It’s incredible to see agencies that have very strict purchasing/expense policies that prohibit employees from spending more than a few dollars without approval but allow them to call pointless meetings that cost the business thousands of dollars in opportunity costs! Agency meetings need to be effective!
I’m sure we’ve all been in those meetings where one person is droning on at the front of the room while the remainder of the participants either: look totally bored (if not on the verge of dozing off), not paying attention and, in some cases, responding to email. What a waste of everyone’s time involved.
The other big problem with all those meetings is that it means that it means that you don’t have time to do ‘real’ work. I recently heard that on average people spend a third of their workday in meetings. That feels low to me based on my experience.
I appreciate that some meetings are chargeable client meetings but keep in mind that, if you really want your client to see you as a partner, you should make sure that the client is getting value from all its interactions with your agency.
There is a way to have effective meetings in your agency
That is by creating meeting guidelines and policies and educating staff about the importance of reducing the number of meetings, improving the quality of those left to have effective meetings. If you want a justification, then look no further than our short article about the value of every percent of the chargeable time that you can get out of your team. But just as important, I guarantee that they will be happier for not having to attend pointless meetings.
What should be in the guidelines for effective meetings?
I’m glad that you asked 😊. Here are some things that should be in your agency’s meeting guidelines:
- All Meetings should be planned. It’s incredible that as many as 63% of meetings are not pre-planned. Imagine trying to execute a client project without planning. It would almost certainly be a disaster and unplanned meetings are the same. The only difference is that the ‘failure’ of the meeting is not immediately evident unless the employees have to stay late to catch up.
- The objective. Every meeting should have a clearly defined objective. This objective should be clearly stated in the meeting invitation and repeated at the beginning of the meeting. I suggest that you go further and create meeting templates to be used in G-Suite or Outlook which include the objective and plan. Then make sure that everyone is correctly using these templates in your agency. Once this is in place a 2nd phase will be to check if the agenda has been met at the end of the meeting.
- Meetings, not lectures. Way too many meetings are presentations of information. People read a lot faster than speak so it makes little sense to have someone read through a bunch of slides as they are being presented to an audience. The majority of these meetings need to either be eliminated or drastically reduced. Rather than, have the meeting, it would make a lot more sense to send the presentation to the audience for comment. If a meeting is necessary, for example, because your team wants to discuss the slides, then the purpose of the meeting is to discuss the contents of the slides. It’s not to view the presentation.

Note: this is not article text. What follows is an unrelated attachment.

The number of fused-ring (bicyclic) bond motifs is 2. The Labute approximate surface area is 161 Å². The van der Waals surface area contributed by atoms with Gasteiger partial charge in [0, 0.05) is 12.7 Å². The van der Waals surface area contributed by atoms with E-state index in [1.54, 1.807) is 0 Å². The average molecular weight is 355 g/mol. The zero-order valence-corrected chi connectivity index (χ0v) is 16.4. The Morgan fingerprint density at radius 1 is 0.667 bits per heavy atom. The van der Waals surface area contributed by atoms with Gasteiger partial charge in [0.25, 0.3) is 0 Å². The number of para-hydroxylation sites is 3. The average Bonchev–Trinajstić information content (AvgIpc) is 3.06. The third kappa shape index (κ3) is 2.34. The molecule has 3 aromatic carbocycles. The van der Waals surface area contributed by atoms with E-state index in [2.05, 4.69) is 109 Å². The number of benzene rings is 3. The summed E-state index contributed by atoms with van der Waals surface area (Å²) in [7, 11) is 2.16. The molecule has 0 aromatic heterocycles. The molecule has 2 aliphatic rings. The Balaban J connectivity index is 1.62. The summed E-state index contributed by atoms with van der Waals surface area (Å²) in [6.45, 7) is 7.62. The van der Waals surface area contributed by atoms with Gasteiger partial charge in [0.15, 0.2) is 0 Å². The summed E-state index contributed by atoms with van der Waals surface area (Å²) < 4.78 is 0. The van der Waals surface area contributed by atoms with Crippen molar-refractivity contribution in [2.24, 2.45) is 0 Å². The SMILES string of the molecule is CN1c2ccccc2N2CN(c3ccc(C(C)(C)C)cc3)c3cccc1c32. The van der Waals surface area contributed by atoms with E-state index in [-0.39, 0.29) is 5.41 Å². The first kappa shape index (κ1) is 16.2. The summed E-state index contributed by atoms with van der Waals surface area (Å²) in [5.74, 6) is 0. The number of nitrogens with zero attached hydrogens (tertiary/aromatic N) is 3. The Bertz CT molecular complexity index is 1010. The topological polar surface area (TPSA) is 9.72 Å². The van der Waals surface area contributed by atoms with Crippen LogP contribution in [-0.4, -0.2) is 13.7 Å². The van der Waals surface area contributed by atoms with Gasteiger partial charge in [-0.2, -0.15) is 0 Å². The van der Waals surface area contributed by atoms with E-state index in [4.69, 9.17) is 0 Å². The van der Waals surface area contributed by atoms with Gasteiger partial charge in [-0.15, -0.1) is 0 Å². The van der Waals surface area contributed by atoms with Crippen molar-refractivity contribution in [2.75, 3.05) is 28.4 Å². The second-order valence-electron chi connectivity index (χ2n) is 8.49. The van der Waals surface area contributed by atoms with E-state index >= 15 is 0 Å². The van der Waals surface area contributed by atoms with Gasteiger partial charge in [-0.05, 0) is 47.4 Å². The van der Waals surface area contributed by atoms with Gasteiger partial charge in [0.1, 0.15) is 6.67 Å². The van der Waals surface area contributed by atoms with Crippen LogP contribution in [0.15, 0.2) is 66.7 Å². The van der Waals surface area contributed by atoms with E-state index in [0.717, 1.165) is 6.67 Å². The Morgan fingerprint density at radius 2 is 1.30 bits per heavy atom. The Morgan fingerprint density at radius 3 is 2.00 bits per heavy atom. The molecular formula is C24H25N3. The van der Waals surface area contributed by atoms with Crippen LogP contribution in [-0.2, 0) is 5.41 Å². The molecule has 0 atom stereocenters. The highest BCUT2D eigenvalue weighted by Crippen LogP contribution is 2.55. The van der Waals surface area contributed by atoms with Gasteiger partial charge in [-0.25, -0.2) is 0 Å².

- Short Agendas & follow-up. Try and keep the agenda short and focused. Ideally, it will be less than 3 items long. Make sure that everyone keeps to it. I appreciate that participants will want to discuss items that are not on the agenda or tangential items, but the organizer should reign them in and suggest that those items are dealt with in separate meetings. When the meeting is concluded then make it the organizer’s responsibility to write up the notes. This discourages people from organizing needless meetings.
- Attendees. It may be tempting to invite all possible stakeholders to meetings (just in case they can contribute, or worse, they appear to be available) but only invite the key people who must attend. Everyone else can see the agenda, presentation, and notes. Unless it’s a workshop, an all-hands meeting or the objective is teambuilding then there should be less than 5 people attendees.
- Keep it short. If you implement all the above items, then this will be relatively easy to implement. The majority of meetings should be 30 minutes or less. Keep the invite to 30 minutes and stick to it. If the meeting runs over then stop after 30 minutes and organize a follow-up meeting. Do not fall into the temptation of continuing the meeting unless there is no other option. This gives you time to assess why the meeting lasted longer than anticipated, regroup, and reassess the objective. Also, avoid booking one-hour meetings unless you are confident that you need the full hour.
Make it stick
All the above is interesting, but it means nothing unless it’s consistently applied in the agency. It is a change so will need leadership to champion it and communicate why it’s necessary. Leaders should encourage staff to challenge the requirement of a meeting, to ask for the objectives and the presentation in advance. Implement the templates that I suggested above. Ask people for the meeting notes and set an expectation as to how much time they have to send them. These tips will help you make agency meetings more effective.
Maybe there will be some initial resistance but your team will be a lot happier and more productive.
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